Blaster. Nachi. MyDoom. What do these things have in common? They are all computer viruses that have infected Northwestern since school started in August.
MyDoom is the latest virus that has impacted not only NW, but the whole world. MyDoom arrives as an e-mail attachment that will send itself out to other e-mail addresses in the address book if opened. The interesting thing about MyDoom is that it disguises itself particularly well.
“You might receive an e-mail from someone you know that says ‘Hello’ and an attachment that says ‘This is cool, check this out’ or an e-mail from ‘System Administrator’ with an attachment that said ‘Mail transaction failed. Details in attachment,” said Paul Beltman, Academic Systems Manager for Computing Services.
“Fortunately, we have not been hit real hard,” said Beltman. “The Panda anti-virus program that we use has done a great job of keeping viruses off campus. The program is updated daily, so we usually don’t have much of a problem.”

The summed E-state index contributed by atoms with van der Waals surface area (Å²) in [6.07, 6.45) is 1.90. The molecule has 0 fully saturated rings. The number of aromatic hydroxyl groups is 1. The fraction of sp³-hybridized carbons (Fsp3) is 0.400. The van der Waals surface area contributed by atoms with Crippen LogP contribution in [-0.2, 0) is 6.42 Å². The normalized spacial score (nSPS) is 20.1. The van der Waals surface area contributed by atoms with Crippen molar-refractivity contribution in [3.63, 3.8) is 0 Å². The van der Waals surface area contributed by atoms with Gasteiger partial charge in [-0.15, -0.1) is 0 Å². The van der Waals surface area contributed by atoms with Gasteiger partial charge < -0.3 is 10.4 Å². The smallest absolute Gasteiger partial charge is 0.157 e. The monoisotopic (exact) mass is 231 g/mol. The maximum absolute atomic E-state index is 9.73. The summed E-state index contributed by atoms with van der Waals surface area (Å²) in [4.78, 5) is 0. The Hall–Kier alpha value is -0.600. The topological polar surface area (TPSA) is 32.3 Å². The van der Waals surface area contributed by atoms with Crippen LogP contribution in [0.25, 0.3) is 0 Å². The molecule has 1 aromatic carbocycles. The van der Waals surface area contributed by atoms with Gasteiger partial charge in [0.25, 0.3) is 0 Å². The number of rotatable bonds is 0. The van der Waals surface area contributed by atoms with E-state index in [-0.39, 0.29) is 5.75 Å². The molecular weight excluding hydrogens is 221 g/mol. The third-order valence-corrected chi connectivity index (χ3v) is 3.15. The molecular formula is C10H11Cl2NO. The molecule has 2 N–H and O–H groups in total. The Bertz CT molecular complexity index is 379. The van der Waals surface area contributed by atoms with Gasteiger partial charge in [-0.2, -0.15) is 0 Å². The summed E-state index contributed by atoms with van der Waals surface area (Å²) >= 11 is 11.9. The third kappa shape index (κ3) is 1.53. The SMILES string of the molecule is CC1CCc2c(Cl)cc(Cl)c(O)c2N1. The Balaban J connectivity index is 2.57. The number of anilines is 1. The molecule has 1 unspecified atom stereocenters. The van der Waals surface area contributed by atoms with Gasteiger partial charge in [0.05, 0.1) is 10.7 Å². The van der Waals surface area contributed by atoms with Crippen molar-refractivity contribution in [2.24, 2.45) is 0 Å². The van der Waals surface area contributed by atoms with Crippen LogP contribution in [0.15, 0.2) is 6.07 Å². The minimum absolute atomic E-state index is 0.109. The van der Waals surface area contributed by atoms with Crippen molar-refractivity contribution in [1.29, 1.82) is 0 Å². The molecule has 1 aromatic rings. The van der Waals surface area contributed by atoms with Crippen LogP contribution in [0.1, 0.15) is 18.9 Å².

Several students on campus are feeling the sting of the MyDoom virus. Juniors Heidi Tonne and Amanda Ytzen were recent victims.
Tonne said, “I really feel bad for the people who keep getting e-mails from me.” Ytzen added, “People get e-mails from me even when my computer is turned off.”
Beltman says that their computers are not infected; rather, someone that they know has gotten the MyDoom virus. Because Tonne and Ytzen’s names are in that person’s address book, and the virus randomly chooses names, Tonne and Ytzen are the victims of chance.
Tonne and Ytzen have nothing to do with the e-mails that some of you may have received, the virus is just using their names.
Because of the deal the school has with Panda, the real trouble comes from student computers that aren’t protected by an anti-virus program. The deal with Panda doesn’t cover student computers, so students that bring their own computers are responsible for making sure they have an anti-virus program of their own.
Beltman offers a few suggestions for students that don’t happen to have any anti-virus software. “Students can go to the I-Drive or to the computing services help desk link on the intranet home page; we’ve got several helpful things including virus detection and removal tools.”
Beltman offers some final advice: “The ultimate form of protection is just to be cautious about opening e-mails you receive; it’s better to be safe than sorry.”
If you do happen to receive a suspicious e-mail from someone you know, it is a good idea to write that person and ask them if they meant to send you an e-mail, as e-mails using that person’s name could be sent out without them even realizing it.